Michelle Bachelet Wins Chile Presidency In Landslide

 
on December 15 2013 8:45 PM
Michelle Bachelet_Chile
Chilean presidential candidate Michelle Bachelet gives a speech after winning Chile's presidential elections, in Santiago on Dec. 15, 2013. Reuters/Ivan Alvarado

Michelle Bachelet was elected as president of Chile again on Sunday in a landslide victory.

She won the runoff election after promising drastic changes to the nation's society in response to years of street protests, USA Today reported. With 90 percent of the votes counted, Bachelet took an unbeatable 62 percent to the 38 percent that center-right candidate Evelyn Matthei -- who conceded defeat -- had won. It was the biggest proportion of votes anyone running for president in the Andean country has received since the country began having democratic elections again in 1989, and the right's poorest showing in 20 years, according to Reuters.

The center-left Bachelet -- a physician by training who led Chile between 2006 and 2010 as its first female leader -- is a moderate socialist and has promised 50 reforms in her first 100 days, according to Reuters. Her centerpiece policy is a hike in corporate taxes to 25 percent from 20 percent, to pay for social reforms that include a gradual move to free higher education.

Bachelet returned to Chile earlier this year to run for the presidency after heading the United Nations' gender equality body, U.N. Women, Reuters noted. And, it is expected that Bachelet, who will take office in March, will look to make changes aimed at redressing ongoing inequality in the world's top copper exporter.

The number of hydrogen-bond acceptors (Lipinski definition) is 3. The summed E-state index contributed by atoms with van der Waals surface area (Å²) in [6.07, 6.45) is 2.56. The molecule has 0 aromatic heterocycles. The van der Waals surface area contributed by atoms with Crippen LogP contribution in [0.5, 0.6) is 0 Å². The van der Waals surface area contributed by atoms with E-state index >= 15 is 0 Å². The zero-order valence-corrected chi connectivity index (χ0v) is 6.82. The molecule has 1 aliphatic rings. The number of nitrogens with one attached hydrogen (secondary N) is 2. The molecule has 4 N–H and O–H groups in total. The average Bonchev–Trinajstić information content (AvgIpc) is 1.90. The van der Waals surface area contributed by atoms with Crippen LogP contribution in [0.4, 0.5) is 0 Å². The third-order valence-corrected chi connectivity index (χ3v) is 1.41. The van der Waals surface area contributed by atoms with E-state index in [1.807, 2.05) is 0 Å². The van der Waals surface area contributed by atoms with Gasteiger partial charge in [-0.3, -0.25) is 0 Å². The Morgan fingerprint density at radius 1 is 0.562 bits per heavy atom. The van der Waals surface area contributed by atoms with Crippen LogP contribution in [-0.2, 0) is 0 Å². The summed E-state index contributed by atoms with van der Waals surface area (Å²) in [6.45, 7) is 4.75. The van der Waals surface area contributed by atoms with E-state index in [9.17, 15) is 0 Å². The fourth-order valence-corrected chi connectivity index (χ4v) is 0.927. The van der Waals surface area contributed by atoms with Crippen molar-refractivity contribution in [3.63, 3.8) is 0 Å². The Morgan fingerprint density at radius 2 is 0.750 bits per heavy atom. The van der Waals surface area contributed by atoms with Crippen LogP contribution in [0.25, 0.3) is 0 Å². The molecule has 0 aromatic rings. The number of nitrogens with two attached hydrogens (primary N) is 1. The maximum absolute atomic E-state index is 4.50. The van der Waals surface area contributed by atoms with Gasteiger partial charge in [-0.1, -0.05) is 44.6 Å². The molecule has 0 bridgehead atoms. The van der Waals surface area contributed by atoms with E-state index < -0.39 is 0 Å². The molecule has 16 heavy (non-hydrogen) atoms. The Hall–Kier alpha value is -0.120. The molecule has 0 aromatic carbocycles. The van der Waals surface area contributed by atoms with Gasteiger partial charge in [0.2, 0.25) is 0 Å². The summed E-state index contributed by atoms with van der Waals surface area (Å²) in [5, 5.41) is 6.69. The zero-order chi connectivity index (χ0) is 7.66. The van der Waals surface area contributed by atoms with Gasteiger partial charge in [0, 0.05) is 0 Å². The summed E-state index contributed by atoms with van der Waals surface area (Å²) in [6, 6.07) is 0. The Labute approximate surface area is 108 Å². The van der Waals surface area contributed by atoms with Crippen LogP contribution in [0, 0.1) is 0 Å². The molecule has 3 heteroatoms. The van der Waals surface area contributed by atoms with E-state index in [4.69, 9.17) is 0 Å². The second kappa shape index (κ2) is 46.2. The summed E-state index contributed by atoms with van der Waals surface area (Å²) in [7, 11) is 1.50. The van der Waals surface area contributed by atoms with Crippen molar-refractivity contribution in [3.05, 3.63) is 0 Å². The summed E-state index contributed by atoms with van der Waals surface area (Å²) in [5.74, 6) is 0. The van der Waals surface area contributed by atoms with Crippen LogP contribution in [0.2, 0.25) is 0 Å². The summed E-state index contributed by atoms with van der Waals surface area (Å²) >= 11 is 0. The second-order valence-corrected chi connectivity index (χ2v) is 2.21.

"Today we embark on a new era ... Chile has decided it is the moment to begin deep transformation," she told crowds of cheering supporters waving flags and sounding horns outside the La Moneda presidential palace as dusk fell on a warm summer evening.
 

Bachelet's politics are significantly different from the hard-left radicalism that has shaped Venezuela and Argentina in recent years, and are closer to the business-embracing direction taken by Brazil's president, Dilma Rousseff.

She also adhered to the fiscal prudence that's characterized the economy of Chile in recent decades.

"There are two things we know that don't change in Chile," said political scientist Patricio Navia. "One is that we always have earthquakes. And the other is that since 1990 governments are fiscally responsible. That goes without question."

In the last two decades, Chile's free-market economy and copper-fueled growth have made the country a success story. But there is still plenty of social division in Chile; in Santiago's upscale Las Condes district, for example, Bachelet received just 24 percent of the vote.

A single mother who was a torture victim during dictator Augusto Pinochet's rule of Chile, Bachelet is considered a "people's candidate."

"This triumph is a small step towards the changes that are coming to Chile," said education student Beatriz Jorquera, 19, within a crowd outside La Moneda, Reuters reported.

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